Image courtesy of Hodinkee

7. Breguet Type XX Aéronavale ref. 3800

Speaking of true watchmaking royalty, I would be remiss if I had left Breguet off this list. The modern Type XX Aéronavale ref. 3800ST was introduced back in 1994 and was modeled after the Type 20 military pilot chronographs that Breguet and five other manufacturers produced for the French Military in the 1950s. But the modern Type XX doesn’t look and feel like a military watch. Sure, it’s visually inspired by its military background, but the execution of the Breguet Type XX makes it look like a proper luxury chronograph. The watch features a 39mm stainless steel case that is characterized by the polished bezel and its coin-edge fluting. The classically styled dial and syringe hands offer a great deal of retro charm and plenty of legibility.

In 1998 Breguet added the Type XX Transatlantique ref. 3820 that added a date window at 6 o’clock. I have to say the clean dial of the ref. 3800 looks a lot better, as the date window on the 3820 is placed inside a subdial and stands out instead of blending in. It’s why I prefer the Type XX ref. 3800. Inside the case, Breguet equipped the watch with the Breguet Calibre 582, based on the Lemania 1350, it incorporates an in-house module for the flyback functionality. Every time I’ve had a Type XX on my wrist, I instantly felt respect for the watch. The brand, the history connected to it, and the wonderful finishing that makes this a great chronograph for any collection. And the best thing is, that you might be able to find one between €5K–€6K. It makes the Type XX ref. 3800 one of the best value options on this list.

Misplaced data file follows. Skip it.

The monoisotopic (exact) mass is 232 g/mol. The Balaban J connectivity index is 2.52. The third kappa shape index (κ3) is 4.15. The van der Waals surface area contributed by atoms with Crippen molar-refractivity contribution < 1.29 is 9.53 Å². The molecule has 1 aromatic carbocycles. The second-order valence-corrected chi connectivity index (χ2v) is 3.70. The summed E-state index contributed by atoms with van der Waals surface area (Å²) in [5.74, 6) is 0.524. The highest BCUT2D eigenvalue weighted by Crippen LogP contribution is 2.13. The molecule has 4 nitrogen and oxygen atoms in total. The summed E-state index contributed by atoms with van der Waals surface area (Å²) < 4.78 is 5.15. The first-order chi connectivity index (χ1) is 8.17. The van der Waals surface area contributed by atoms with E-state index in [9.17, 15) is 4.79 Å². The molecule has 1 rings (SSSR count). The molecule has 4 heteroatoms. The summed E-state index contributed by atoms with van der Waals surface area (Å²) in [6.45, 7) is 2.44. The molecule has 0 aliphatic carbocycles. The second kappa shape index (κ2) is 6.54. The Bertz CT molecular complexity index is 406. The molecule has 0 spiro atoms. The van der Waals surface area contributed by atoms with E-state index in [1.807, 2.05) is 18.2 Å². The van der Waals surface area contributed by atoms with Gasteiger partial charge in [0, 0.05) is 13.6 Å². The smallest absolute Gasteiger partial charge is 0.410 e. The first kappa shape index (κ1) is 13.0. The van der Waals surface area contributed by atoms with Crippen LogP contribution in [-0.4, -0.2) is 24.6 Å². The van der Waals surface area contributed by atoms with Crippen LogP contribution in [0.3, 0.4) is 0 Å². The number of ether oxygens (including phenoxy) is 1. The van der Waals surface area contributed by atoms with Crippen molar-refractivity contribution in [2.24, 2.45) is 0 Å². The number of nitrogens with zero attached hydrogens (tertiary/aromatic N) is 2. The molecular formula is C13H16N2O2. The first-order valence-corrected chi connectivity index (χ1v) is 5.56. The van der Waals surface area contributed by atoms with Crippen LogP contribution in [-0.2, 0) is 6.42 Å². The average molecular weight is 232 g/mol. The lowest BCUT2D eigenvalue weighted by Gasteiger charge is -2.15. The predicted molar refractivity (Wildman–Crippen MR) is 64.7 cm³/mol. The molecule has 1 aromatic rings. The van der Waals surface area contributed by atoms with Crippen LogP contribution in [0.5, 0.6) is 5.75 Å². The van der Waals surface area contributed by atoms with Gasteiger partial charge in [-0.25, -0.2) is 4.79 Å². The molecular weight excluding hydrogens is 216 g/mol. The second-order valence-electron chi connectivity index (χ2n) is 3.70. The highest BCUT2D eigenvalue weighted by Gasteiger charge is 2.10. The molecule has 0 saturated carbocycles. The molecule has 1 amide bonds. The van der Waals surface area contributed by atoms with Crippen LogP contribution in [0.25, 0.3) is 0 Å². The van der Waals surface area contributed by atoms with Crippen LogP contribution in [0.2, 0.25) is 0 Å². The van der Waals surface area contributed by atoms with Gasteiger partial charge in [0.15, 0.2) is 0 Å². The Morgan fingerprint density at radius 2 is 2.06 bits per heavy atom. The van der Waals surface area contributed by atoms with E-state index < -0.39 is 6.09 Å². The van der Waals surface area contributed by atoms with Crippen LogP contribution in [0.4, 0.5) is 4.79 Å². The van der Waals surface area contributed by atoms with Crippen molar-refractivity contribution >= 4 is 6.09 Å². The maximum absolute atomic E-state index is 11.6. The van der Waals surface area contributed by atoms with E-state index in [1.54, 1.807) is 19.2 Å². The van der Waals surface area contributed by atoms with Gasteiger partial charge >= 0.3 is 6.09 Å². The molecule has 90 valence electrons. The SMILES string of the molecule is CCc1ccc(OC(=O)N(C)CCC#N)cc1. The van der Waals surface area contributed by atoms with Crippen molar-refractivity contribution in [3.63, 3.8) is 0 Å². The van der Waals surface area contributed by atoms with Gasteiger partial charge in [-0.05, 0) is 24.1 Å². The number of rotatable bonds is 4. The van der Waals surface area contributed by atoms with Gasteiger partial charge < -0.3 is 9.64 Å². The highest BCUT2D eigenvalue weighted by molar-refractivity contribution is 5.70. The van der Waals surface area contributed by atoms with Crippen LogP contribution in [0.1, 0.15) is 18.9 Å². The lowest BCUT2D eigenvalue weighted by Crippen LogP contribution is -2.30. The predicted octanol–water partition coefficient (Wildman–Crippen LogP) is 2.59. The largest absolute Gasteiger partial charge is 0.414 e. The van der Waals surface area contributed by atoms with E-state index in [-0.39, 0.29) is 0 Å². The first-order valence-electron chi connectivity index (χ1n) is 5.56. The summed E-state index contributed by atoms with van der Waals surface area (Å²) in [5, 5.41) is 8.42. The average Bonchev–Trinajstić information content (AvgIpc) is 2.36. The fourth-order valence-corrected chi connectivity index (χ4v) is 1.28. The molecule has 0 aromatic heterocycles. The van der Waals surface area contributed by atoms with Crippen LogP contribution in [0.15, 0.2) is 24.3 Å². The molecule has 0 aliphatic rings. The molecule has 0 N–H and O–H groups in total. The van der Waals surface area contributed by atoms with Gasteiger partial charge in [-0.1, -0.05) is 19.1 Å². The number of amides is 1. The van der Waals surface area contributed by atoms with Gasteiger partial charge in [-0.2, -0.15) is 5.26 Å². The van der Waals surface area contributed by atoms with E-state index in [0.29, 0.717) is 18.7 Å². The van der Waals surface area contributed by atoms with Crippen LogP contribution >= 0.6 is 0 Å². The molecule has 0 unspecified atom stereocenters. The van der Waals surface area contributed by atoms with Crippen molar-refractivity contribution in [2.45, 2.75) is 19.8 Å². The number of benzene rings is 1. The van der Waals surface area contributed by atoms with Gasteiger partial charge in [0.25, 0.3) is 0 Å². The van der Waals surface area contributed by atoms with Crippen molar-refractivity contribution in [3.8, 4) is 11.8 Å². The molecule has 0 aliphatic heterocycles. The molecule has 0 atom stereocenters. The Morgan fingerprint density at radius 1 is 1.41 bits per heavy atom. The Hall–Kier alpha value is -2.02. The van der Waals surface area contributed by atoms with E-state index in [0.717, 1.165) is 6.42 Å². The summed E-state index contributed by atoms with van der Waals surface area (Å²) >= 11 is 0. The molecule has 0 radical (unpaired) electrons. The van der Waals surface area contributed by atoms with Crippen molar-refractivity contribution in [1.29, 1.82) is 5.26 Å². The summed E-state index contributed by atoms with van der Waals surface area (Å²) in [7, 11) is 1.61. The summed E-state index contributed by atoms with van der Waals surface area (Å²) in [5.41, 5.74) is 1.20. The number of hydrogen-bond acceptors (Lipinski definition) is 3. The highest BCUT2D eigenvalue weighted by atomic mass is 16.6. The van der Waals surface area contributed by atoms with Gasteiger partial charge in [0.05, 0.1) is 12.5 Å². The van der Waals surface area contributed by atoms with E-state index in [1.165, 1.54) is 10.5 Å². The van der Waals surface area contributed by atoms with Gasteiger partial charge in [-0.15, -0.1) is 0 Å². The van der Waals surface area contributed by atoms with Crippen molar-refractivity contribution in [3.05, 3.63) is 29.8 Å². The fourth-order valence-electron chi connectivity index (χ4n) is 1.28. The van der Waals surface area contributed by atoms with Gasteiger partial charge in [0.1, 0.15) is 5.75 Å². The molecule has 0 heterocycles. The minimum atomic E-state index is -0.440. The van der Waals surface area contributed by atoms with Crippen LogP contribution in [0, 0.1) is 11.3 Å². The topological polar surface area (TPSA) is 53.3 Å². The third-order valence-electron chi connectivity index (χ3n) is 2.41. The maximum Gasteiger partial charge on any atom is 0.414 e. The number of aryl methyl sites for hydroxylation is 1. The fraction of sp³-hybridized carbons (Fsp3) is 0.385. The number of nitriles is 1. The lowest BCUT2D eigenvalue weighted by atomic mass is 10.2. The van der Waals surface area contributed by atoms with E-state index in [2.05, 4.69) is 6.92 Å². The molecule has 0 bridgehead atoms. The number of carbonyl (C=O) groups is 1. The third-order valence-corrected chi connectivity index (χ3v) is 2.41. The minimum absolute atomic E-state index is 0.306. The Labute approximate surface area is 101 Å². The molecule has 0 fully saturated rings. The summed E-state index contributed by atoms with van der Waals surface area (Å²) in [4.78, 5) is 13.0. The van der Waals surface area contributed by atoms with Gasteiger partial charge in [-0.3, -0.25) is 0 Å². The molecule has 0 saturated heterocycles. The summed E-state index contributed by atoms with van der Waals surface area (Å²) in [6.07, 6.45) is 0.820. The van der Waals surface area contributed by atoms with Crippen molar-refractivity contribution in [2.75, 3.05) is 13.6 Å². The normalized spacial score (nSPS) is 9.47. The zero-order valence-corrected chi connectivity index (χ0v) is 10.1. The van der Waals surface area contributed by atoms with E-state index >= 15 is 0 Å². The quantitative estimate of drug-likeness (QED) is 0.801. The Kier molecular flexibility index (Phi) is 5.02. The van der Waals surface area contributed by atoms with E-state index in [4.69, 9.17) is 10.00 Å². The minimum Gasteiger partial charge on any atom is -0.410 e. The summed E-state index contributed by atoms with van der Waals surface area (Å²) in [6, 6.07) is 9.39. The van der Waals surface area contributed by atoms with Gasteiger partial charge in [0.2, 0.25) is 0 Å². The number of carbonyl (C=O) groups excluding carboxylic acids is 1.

Image courtesy of Bulang & Sons

8. Rolex Cosmograph Daytona ref. 16520

This list would not be complete without the Rolex Daytona. But I was conflicted because the prices have absolutely skyrocketed to ridiculous levels. Should we then simply ignore it? I personally have a love-hate relationship with this watch. I love the era of the manual-winding Daytonas. They include some of the most iconic models ever created, that have all become expensive beyond belief. The last references produced were the legendary ref. 6263 and ref. 6265 that marked the end of an era. When it comes to modern-day automatic Daytona’s I’m generally left uninterested. There is one exception though and that also happens to be the most affordable Daytona currently available. The Rolex Cosmograph Daytona ref. 1620, also known as the “Zenith Daytona” is my final pick for the list. It was first introduced in 1988 and stayed in production until 2000. Essentially it was a completely new watch.

The first automatic Daytona featured a new bigger 39mm case, an updated design for the bezel and the dial, a new bracelet, and a new movement. Rolex sourced the movements from Zenith and therefore played a big part in the revival of the famous El Primero movement. This is another reason why this Daytona is one of the most iconic Rolex watches from the 1980s. Rolex modified the El Primero movements to fit the brand’s performance standards and re-named them Rolex Caliber 4030. The watch came in both black or white, with an updated sub-dial design. A hint of color came in the form of the red Daytona text placed just above the sub-dial at six o’clock. The prices for the Zenith Daytona start at roughly €22.5K which is undoubtedly a lot of money. But as it’s such a significant reference that it deserves a spot on this list.

Final Thoughts

This is obviously just the tip of the iceberg when it comes to the never-ending list of iconic chronographs. However, I would happily say that you truly can’t go wrong with these eight. They would all make a great addition to any collection. In fact, I would gladly add any of the first four to my own! Hopefully sooner, rather than later.

I would love to hear your picks when it comes to iconic chronographs that anyone and everyone should have in their collection! Have I missed any out that you would have liked to see make the cut? Do you disagree with any of my picks? Please let me know in the comments section below.